Planar 7060 – A 720p Darkchip3 DLP Home Theater Projector – Overview
|Planar Planar 7060 Specs|
|Brightness (Manufacturer Claim)||1000|
|Zoom Lens Ratio||1.16:1|
|Lamp Life||4000 hours|
|Warranty||2 years Parts and Labor|
The obvious first question is: Who is Planar? It is rare to see a new company enter the home theater projector market, and we recognise most of the home theater projector manufacturers as huge overseas conglomerates, with Sony, Sanyo, Optoma, BenQ, Panasonic, Hitachi, and Mitsubishi projectors being some of the dominant brands. Then of course, there are a few US companies, mostly high end like Runco/Vidikron, some EU companies, like SIM2, and of course the best recognized US name in projectors, InFocus.
So, who is Planar?
First clue – they are located in Oregon, home of InFocus.
2nd clue – many of their management personell are former InFocus execs and managers.
Planar is hardly a new company. They’ve been around for 20+ years or so, focusing on display systems. (I believe many of their folks originally came from Tektronics). As far as display systems go, I believe medical has been their primary specialty. However now, with key projector people on board, including Scott Hix, InFocus’es Senior VP of International sales, and also InFocus’es chief poduct designer Bob Williams, just to name a couple. In fact, it has been written, that InFocus, formed in 1986, was started by people originally from Planar. I guess what goes around – comes around.
So we have a new player, and while hardly a company the size of Sony, or Panasonic, Planar is a respectable sized, publicly traded company, with revenues last year of over $200 million, not exactly your neighborhood garage operation.
The last piece of general information, I should mention, is that Planar is marketing through selected medium and high end home theater specialist dealers, so don’t expect to see much of their product at big online resellers. Planar is also rolling out business projectors, but I am not yet aware of how they plan to market those.
Enough, time to focus on the Planar products, and the Planar 7060 in particular.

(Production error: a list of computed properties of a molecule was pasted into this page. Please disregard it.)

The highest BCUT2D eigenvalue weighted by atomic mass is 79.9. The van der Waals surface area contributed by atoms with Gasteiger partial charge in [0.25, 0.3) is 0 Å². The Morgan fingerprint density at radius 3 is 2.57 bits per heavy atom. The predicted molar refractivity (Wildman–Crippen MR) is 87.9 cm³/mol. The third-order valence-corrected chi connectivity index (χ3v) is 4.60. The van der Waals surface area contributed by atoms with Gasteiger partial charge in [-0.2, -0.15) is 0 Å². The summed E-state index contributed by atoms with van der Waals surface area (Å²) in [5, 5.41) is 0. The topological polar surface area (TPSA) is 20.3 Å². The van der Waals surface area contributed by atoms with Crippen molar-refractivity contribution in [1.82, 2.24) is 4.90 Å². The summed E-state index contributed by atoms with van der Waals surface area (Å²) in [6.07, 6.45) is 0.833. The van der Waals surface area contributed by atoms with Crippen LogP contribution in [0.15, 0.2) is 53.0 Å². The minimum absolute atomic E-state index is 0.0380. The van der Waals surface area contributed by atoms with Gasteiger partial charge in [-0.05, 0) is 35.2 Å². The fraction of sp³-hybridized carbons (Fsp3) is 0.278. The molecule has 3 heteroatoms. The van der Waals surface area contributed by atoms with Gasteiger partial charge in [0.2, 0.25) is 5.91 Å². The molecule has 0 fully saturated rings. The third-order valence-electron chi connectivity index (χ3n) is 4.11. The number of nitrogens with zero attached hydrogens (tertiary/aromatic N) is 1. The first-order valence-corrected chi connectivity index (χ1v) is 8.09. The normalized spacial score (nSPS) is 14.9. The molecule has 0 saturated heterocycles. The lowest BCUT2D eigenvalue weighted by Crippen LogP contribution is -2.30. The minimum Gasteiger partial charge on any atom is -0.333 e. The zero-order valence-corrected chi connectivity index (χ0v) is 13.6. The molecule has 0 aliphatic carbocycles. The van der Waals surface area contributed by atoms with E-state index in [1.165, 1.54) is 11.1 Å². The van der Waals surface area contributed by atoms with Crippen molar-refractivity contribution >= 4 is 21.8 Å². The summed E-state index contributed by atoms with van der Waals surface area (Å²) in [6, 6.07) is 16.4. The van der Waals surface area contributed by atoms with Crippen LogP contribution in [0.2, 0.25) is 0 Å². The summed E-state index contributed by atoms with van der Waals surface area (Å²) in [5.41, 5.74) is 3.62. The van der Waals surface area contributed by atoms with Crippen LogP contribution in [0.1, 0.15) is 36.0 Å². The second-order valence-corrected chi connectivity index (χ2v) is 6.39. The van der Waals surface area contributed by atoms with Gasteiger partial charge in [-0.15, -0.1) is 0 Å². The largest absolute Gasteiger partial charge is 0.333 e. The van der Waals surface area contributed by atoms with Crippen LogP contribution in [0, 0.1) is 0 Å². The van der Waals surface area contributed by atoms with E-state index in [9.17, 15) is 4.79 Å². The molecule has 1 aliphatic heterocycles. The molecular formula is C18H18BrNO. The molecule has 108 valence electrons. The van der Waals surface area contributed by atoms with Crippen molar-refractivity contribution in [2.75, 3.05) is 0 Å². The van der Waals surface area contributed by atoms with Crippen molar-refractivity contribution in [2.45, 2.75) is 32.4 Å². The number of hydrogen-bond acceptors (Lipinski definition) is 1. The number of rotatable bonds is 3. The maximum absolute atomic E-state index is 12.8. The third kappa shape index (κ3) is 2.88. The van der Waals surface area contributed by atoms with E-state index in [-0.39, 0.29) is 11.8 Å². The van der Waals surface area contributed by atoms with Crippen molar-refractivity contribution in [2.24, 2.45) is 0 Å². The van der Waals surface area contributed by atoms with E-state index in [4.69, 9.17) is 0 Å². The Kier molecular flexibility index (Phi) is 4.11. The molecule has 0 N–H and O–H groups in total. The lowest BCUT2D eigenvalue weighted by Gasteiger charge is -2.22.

Planar is rolling out several (6projectors over the next couple of months, with the 7060 being one of the first. I chose the 7060 for our first review of a Planar projector, because it is almost certainly the most affordable Darkchip 3 DLP projector available through high quality, installation focused, local dealers. I’m looking forward to also reviewing (especially after working with the 7060), with their 1080p entries, when they launch.
The Planar 7060, is a “classic” 720p DLP projector. The very first thing you notice about the Planar 7060, as you unbox it, is that it is one of the best looking projectors out there. In fact, for basic styling it’s a winner, with it’s only serious competition for “looks” being the closest InFocus competitors – the IN76 and IN78 (the new IN78 uses a Darkchip3 DLP, like the 7060) – both also great looking projectors.
The Planar 7060 runs on the TI Darkchip3 DLP processor, and like all but the most expensive 720p DLP projectors, it lacks lens shift, and it has a zoom lens with a rather limited throw range. As I said – a classic.
Despite one serious problem with the pre-production projector I received (not to worry, more on that later), overall performance of the Planar 7060, was extremely impressive. In a world where entry level 720p DLP projectors now start under $1000, and Darkchip 3 projectors are at least for a little bit longer, all over $2000 (in the US), this Planar projector seems to be a cut above, and can ligitimately command its $2995 selling price. In that regard, since you would get the Planar 7060 from a local dealer, it starts looking like a real bargain for those of you who prefer to deal with a local dealer that offers full support, installation expertise, etc.
Why do I say that? Well, typical local dealer lines can be very expensive. Marantz’s entry level Darkchip2 DLP is a thousand more than the Darkchip 3 7060, and their Darkchip3 is $10,999. Yamaha starts at around $5000, and twice that for a Darkchip3 model. Runco, Vidikron and SIM2, barely even enter the under $10,000 market. In other words, local dealers rarely have a quality $3000 projector to offer, let alone one with Darkchip3 technology inside. The only otherrelatively affordable Darkchip3 projector that I can think of in the local dealer (CEDIA) environment is the new InFocus IN78, which we hope to review late March, and the IN78 is priced higher.
Feeling rich? Strangely, the Planar 7060 is only one of four 720p projectors they are rolling out. There is a similar 7010, with the Darkchip2, and also two higher end (and more expensive) projectors – the Planar 7130 and 7150 (both offer lens shift, and higher contrast still).
I say strangely, for having four 720p projectors in a lineup is a lot. Only Optoma comes to mind, with that many. Most companies have 1 (Panasonic, BenQ as examples) or two (most other competitors, including Sanyo, Epson). InFocus has three, but that’s counting their 3 chip SP777 now only $9999!
Let’s get started! (finally!)
You May Also Like
Epson Pro Cinema 6020 UB Home Theater Projector Review
Viewsonic PJD7820HD Projector Review
Review: Epson PowerLite Home Cinema 750HD Projector
Epson PowerLite 99W 3LCD Projector Review
Viewsonic PJD5533w DLP Multimedia Projector Review
BenQ W1500 Home Projector – Review
Viewsonic PJD6383S Short Throw DLP Multimedia Projector Review
Epson EX5230 Portable Projector Review